During his lifetime, Reinhold Niebuhr was the best-known Christian intellectual in the United States. Ordained as a minister in the German Evangelical Synod of North America in 1913, Neibuhr pastored a middle-class congregation in Detroit for 13 years. In 1928 he began a career-long association with New York's Union Theological Seminary, serving as professor of Christian ethics (1928-60) and dean (1950-60). Niebuhr neither created nor defended a particular belief system as much as he worked to apply Christian morals to contemporary political and social problems. His theological stance has been described as "Christian realism," and most of his work was devoted to reconciling the concept of perfect love with a world in constant violent conflict. A prolific writer and a popular, engaging lecturer, Niebuhr became a national celebrity and influenced Martin Luther King, Jr. and policy makers in the administration of President John Kennedy. His books include Does Civilization Need Religion? (1927), The Nature and Destiny of Man (2 volumes, 1941-43) and Faith and History (1949). He was awarded the Presidential Medal of Freedom in 1964.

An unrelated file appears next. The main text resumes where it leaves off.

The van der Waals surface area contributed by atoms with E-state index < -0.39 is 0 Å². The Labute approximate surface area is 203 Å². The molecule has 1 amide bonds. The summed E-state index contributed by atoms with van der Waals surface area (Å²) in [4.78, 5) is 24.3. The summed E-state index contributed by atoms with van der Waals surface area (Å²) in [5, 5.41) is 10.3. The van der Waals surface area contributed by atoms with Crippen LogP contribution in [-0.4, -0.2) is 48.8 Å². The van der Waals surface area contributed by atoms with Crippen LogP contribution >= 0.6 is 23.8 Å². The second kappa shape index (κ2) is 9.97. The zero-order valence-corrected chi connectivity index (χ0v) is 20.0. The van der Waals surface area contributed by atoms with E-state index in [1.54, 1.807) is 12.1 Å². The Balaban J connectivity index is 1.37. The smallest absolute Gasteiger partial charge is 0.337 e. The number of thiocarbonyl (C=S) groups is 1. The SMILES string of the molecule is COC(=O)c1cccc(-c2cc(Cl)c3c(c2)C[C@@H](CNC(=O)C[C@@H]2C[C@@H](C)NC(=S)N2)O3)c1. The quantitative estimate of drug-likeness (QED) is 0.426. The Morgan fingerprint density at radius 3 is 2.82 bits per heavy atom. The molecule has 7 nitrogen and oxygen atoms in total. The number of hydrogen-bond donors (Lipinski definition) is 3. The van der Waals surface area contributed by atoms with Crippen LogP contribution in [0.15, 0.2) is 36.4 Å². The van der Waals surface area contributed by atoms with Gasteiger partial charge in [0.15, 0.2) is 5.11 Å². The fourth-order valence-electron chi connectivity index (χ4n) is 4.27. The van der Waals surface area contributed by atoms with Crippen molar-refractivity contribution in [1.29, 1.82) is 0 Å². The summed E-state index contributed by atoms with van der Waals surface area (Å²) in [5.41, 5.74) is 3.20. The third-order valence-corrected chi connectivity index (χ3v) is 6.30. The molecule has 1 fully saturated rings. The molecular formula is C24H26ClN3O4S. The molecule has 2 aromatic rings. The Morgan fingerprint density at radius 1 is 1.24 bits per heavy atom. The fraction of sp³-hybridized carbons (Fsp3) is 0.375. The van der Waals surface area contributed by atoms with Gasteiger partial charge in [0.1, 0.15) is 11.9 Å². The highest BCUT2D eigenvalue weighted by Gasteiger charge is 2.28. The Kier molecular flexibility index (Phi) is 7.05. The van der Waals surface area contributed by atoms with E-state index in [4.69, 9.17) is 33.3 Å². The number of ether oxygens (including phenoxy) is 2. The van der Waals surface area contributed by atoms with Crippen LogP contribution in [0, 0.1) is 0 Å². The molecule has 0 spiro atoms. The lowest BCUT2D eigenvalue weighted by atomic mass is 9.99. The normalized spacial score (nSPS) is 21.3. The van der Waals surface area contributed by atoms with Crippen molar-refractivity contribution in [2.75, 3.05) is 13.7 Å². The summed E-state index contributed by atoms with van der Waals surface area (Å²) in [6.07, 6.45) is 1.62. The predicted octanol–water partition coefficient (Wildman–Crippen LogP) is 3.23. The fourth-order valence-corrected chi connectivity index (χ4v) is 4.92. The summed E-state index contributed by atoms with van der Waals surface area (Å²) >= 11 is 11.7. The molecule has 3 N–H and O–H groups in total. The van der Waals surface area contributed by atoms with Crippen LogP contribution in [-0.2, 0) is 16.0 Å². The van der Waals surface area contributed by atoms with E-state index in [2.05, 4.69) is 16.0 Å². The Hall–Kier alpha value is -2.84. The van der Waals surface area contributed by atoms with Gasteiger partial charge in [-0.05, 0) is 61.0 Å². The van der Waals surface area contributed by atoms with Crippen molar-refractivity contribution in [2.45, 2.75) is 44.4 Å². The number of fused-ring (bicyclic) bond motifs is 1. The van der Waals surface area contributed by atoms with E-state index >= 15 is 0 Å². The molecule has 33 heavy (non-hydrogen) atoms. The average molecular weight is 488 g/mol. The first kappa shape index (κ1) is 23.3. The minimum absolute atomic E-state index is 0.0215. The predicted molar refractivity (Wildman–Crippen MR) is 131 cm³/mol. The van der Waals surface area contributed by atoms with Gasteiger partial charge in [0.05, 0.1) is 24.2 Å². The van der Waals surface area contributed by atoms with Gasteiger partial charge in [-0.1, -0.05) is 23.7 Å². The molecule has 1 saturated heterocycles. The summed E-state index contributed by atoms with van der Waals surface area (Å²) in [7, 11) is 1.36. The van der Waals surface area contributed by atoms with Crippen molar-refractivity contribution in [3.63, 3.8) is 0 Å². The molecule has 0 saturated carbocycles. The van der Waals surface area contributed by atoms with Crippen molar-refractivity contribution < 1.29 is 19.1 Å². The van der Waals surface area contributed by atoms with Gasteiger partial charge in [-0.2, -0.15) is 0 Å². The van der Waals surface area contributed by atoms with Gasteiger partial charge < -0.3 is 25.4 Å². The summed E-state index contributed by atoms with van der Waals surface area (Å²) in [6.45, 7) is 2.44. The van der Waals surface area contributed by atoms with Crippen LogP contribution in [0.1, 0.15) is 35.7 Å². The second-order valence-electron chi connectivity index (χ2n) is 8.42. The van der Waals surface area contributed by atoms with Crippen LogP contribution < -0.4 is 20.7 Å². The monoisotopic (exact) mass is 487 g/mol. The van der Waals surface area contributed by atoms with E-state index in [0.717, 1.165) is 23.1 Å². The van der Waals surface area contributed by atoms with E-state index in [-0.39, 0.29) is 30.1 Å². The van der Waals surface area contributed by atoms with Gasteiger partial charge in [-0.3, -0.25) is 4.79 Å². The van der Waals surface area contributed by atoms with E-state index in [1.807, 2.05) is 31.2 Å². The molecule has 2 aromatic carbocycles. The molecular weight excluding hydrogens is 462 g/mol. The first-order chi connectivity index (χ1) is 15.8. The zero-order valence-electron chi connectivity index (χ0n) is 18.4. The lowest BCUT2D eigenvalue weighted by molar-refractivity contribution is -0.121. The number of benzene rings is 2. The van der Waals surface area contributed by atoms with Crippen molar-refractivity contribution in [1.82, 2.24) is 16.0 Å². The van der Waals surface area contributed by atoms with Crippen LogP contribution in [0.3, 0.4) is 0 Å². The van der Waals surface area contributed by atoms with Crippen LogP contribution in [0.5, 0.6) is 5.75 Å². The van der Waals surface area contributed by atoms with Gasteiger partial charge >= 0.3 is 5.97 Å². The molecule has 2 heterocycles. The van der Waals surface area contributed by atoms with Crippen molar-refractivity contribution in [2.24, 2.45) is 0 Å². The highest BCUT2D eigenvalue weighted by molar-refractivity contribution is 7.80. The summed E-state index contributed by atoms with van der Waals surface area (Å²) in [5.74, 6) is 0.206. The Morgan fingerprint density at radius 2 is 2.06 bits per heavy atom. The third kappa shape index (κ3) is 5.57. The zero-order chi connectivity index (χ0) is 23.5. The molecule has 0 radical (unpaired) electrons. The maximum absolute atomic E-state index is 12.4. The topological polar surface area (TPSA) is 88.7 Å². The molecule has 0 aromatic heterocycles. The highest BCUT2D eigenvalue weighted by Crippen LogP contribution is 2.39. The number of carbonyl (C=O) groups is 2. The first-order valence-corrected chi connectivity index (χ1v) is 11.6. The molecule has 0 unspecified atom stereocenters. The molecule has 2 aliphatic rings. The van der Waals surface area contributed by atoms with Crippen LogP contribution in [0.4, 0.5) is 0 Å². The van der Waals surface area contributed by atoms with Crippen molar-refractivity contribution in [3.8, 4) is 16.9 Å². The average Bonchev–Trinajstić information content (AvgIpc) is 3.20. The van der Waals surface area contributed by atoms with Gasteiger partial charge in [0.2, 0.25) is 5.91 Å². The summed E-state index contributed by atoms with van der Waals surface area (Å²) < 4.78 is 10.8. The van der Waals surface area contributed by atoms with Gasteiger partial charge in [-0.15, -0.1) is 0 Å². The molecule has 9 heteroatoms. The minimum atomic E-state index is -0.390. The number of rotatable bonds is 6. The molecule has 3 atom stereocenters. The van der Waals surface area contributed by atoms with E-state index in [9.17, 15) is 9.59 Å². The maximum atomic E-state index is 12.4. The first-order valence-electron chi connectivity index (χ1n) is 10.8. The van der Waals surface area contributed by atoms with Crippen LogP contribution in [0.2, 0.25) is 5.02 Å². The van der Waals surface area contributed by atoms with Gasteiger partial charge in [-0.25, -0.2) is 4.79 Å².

Niebuhr is credited with authoring what has been called the Serenity Prayer, a form of which is used by Alcoholics Anonymous. One version of it goes like this: God give me the serenity to accept things which cannot be changed; give me courage to change things which must be changed; and the wisdom to distinguish one from the other.
His brother, Helmut Richard Niebuhr, was also a well-known theologian and clergyman… In his early years Reinhold Niebuhr was an active socialist, but he advocated early intervention against Adolf Hitler in World War II, and by the end of the war had moved away from socialism to condemn totalitarian communism.
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